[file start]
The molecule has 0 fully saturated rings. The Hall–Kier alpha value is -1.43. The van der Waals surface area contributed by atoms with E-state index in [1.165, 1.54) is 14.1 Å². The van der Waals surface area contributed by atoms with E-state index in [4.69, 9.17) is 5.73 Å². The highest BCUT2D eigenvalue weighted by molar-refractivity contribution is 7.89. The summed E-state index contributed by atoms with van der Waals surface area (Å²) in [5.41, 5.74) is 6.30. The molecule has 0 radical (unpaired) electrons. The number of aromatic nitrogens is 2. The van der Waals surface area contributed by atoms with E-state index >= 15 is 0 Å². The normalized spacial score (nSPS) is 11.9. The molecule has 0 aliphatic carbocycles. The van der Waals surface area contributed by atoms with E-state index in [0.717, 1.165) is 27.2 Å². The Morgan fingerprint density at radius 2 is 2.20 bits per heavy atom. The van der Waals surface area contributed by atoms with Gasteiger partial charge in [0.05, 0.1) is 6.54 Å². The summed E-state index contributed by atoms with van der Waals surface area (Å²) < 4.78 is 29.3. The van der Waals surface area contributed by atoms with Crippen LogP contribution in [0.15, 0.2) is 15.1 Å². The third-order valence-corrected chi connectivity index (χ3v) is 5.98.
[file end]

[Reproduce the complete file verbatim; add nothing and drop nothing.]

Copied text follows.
The molecule has 0 fully saturated rings. The Hall–Kier alpha value is -1.43. The van der Waals surface area contributed by atoms with E-state index in [1.165, 1.54) is 14.1 Å². The van der Waals surface area contributed by atoms with E-state index in [4.69, 9.17) is 5.73 Å². The highest BCUT2D eigenvalue weighted by molar-refractivity contribution is 7.89. The summed E-state index contributed by atoms with van der Waals surface area (Å²) in [5.41, 5.74) is 6.30. The molecule has 0 radical (unpaired) electrons. The number of aromatic nitrogens is 2. The van der Waals surface area contributed by atoms with E-state index >= 15 is 0 Å². The normalized spacial score (nSPS) is 11.9. The molecule has 0 aliphatic carbocycles. The van der Waals surface area contributed by atoms with E-state index in [0.717, 1.165) is 27.2 Å². The Morgan fingerprint density at radius 2 is 2.20 bits per heavy atom. The van der Waals surface area contributed by atoms with Gasteiger partial charge in [0.05, 0.1) is 6.54 Å². The summed E-state index contributed by atoms with van der Waals surface area (Å²) < 4.78 is 29.3. The van der Waals surface area contributed by atoms with Crippen LogP contribution in [0.15, 0.2) is 15.1 Å². The third-order valence-corrected chi connectivity index (χ3v) is 5.98.